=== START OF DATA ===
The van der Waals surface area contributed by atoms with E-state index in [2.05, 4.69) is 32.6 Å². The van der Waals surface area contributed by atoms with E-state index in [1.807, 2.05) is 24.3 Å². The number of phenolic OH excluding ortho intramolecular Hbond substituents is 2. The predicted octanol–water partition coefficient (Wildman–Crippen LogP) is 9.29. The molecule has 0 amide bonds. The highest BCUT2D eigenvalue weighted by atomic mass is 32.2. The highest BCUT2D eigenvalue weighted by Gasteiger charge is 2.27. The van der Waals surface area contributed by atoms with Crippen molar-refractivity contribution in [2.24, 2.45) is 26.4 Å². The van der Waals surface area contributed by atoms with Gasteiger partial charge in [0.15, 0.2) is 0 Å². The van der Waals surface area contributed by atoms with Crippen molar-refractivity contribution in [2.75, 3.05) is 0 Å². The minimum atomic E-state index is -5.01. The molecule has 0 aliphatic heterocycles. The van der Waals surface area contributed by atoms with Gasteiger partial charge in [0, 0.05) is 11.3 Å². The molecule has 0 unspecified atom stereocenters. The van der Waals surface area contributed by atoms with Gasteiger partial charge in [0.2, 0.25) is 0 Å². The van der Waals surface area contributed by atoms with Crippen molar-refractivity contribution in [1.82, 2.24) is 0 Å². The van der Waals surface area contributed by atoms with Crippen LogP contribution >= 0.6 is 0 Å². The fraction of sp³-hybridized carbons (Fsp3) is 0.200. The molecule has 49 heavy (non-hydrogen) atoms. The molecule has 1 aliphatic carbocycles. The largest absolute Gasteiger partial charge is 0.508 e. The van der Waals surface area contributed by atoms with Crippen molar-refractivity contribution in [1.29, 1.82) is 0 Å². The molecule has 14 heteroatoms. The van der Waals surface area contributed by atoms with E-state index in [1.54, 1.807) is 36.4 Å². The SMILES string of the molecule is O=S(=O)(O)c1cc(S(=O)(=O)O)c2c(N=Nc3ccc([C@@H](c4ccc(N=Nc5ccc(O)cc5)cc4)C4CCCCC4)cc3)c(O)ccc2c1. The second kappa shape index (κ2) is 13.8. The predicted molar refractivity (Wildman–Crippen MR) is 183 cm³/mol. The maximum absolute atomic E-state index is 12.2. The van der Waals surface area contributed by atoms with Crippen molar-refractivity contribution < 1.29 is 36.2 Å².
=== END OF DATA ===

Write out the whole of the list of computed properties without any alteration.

The van der Waals surface area contributed by atoms with E-state index in [2.05, 4.69) is 32.6 Å². The van der Waals surface area contributed by atoms with E-state index in [1.807, 2.05) is 24.3 Å². The number of phenolic OH excluding ortho intramolecular Hbond substituents is 2. The predicted octanol–water partition coefficient (Wildman–Crippen LogP) is 9.29. The molecule has 0 amide bonds. The highest BCUT2D eigenvalue weighted by atomic mass is 32.2. The highest BCUT2D eigenvalue weighted by Gasteiger charge is 2.27. The van der Waals surface area contributed by atoms with Crippen molar-refractivity contribution in [2.24, 2.45) is 26.4 Å². The van der Waals surface area contributed by atoms with Gasteiger partial charge in [0.15, 0.2) is 0 Å². The van der Waals surface area contributed by atoms with Crippen molar-refractivity contribution in [2.75, 3.05) is 0 Å². The minimum atomic E-state index is -5.01. The molecule has 0 aliphatic heterocycles. The van der Waals surface area contributed by atoms with Gasteiger partial charge in [0, 0.05) is 11.3 Å². The molecule has 0 unspecified atom stereocenters. The van der Waals surface area contributed by atoms with Gasteiger partial charge in [0.2, 0.25) is 0 Å². The van der Waals surface area contributed by atoms with Crippen molar-refractivity contribution in [1.82, 2.24) is 0 Å². The van der Waals surface area contributed by atoms with Crippen LogP contribution >= 0.6 is 0 Å². The fraction of sp³-hybridized carbons (Fsp3) is 0.200. The molecule has 49 heavy (non-hydrogen) atoms. The molecule has 1 aliphatic carbocycles. The largest absolute Gasteiger partial charge is 0.508 e. The van der Waals surface area contributed by atoms with Crippen molar-refractivity contribution in [1.29, 1.82) is 0 Å². The molecule has 14 heteroatoms. The van der Waals surface area contributed by atoms with E-state index in [1.54, 1.807) is 36.4 Å². The SMILES string of the molecule is O=S(=O)(O)c1cc(S(=O)(=O)O)c2c(N=Nc3ccc([C@@H](c4ccc(N=Nc5ccc(O)cc5)cc4)C4CCCCC4)cc3)c(O)ccc2c1. The second kappa shape index (κ2) is 13.8. The predicted molar refractivity (Wildman–Crippen MR) is 183 cm³/mol. The maximum absolute atomic E-state index is 12.2. The van der Waals surface area contributed by atoms with Crippen molar-refractivity contribution < 1.29 is 36.2 Å².